Denmark travels to Qatar as a tight-knit team with great ambitions for the World Cup. A good year after the team reached the semi-finals of the European Championship after Christian Eriksen's collapse, big things are to follow. But the decisive appearance against Australia failed.
Outsiders Australia knocked out secret favorites Denmark at the World Cup in Qatar. After a goal by the former Bundesliga pro Mathew Leckie, it is not the semi-finalists of the European Championship, but one of the supposedly weakest teams of this World Cup in the round of 16. Leckie made it 1-0 (0-0) with a fine individual performance in the 60th minute on Wednesday. "We worked for it for four years. I'm so proud of the boys. I saw in their eyes today that they are ready for a game like this," said Australia coach Graham Arnold after the 1-0 win, which also took place in caused great euphoria at home.
Australia reached the knockout stages for the second time since 2006, sparking great euphoria in their home country. Denmark, on the other hand, performed even less well than their goalless opener against Tunisia in front of a crowd of 41,232 in Al-Wakra. Aside from their defensive but unsuccessful performance in the 2-1 draw with France, coach Kasper Hjulmand's team lacked everything that had made them so strong over the past two years at this World Cup.
It lacked speed, intensity and obviously the feeling of togetherness that was so often invoked at the last European Championship. Half an hour into the Australia game, former Bayern pro Pierre-Emile Höjbjerg from Tottenham Hotspur was gesturing at his team-mates to be more dynamic and use different body language.
In the Al-Dschanub Stadium, at least in terms of the sporting starting position, a lot reminded of the last group game at the European Championship - even Hjulmand had mentioned it in the past few days. Last year the Danes even started the tournament with two defeats after the collapse of their best player Christian Eriksen and urgently needed a win against Russia at the end of the preliminary round.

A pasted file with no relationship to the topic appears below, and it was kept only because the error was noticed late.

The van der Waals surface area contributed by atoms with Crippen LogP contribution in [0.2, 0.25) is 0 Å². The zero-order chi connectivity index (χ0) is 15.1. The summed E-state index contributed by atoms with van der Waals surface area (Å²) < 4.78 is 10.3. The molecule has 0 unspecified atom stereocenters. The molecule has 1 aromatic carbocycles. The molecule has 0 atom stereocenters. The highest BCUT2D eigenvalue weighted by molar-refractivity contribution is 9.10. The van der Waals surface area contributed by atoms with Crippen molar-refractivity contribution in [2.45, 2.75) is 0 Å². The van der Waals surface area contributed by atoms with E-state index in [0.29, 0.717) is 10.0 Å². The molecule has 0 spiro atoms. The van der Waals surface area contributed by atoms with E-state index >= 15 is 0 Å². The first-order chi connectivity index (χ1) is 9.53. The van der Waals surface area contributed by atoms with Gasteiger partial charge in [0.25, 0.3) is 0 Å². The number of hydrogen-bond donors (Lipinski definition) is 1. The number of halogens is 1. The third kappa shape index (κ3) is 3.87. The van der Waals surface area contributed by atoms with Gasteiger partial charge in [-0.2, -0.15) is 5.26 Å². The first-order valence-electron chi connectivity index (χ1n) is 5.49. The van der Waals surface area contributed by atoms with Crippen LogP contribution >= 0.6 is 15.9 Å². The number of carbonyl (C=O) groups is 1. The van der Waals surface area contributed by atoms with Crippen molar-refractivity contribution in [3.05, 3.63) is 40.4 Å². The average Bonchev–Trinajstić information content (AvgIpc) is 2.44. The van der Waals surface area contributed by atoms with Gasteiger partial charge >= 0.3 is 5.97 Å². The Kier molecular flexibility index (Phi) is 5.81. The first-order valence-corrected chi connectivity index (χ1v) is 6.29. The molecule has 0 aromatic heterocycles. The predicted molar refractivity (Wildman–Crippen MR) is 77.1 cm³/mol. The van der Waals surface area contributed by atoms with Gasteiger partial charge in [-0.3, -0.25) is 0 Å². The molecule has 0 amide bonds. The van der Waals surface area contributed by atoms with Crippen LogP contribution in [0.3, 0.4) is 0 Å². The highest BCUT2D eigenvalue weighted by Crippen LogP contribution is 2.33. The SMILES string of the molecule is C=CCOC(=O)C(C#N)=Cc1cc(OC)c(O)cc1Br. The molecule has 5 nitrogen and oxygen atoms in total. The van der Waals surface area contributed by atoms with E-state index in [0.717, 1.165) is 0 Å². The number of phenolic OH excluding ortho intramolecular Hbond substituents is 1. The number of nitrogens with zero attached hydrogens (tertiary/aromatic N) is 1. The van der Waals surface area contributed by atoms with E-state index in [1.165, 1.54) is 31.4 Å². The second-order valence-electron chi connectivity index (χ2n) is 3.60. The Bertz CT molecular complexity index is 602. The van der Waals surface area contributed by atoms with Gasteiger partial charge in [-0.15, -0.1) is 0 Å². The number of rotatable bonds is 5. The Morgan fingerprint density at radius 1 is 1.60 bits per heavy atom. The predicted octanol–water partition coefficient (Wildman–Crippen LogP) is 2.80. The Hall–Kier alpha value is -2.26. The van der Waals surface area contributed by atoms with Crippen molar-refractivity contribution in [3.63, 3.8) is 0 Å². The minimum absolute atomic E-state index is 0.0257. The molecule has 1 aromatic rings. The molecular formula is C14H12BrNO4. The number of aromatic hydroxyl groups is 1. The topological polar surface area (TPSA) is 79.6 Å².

Back then, they won 4-1 and then marched through to the semi-finals. But this time? In the eleventh minute, Mathias Jensen was saved by Australian goalkeeper Mathew Ryan, who was playing for FC Copenhagen. After that, the performance got worse by the minute. Even playmaker Eriksen passed the ball unchallenged into the feet of an Australian in midfield (39').
The Danes didn't pick up the pace in the second half either. Characteristic of this game was that the Italian professional Joakim Maehle from Atalanta Bergamo let the former Ingolstadt, Hertha and FSV Frankfurt player Leckie dance out of the game at the decisive goal.
The Australians played exactly as announced and could also be seen against Tunisia (1-0): with a lot of energy and the necessary stability in defence. And Denmark coach Hjulmand failed to give his side a working strategy against this bulwark. The 50-year-old fielded the third center forward in the third game of the tournament. He already corrected the 4-1-4-1 tactic he had chosen for this game at half-time.
The sporting collapse of the Danes after reaching the European Championship semi-finals, a sovereign World Cup qualification and two Nations League victories against world champions France is puzzling to this extent. But Hjulmand's decisions also play their part.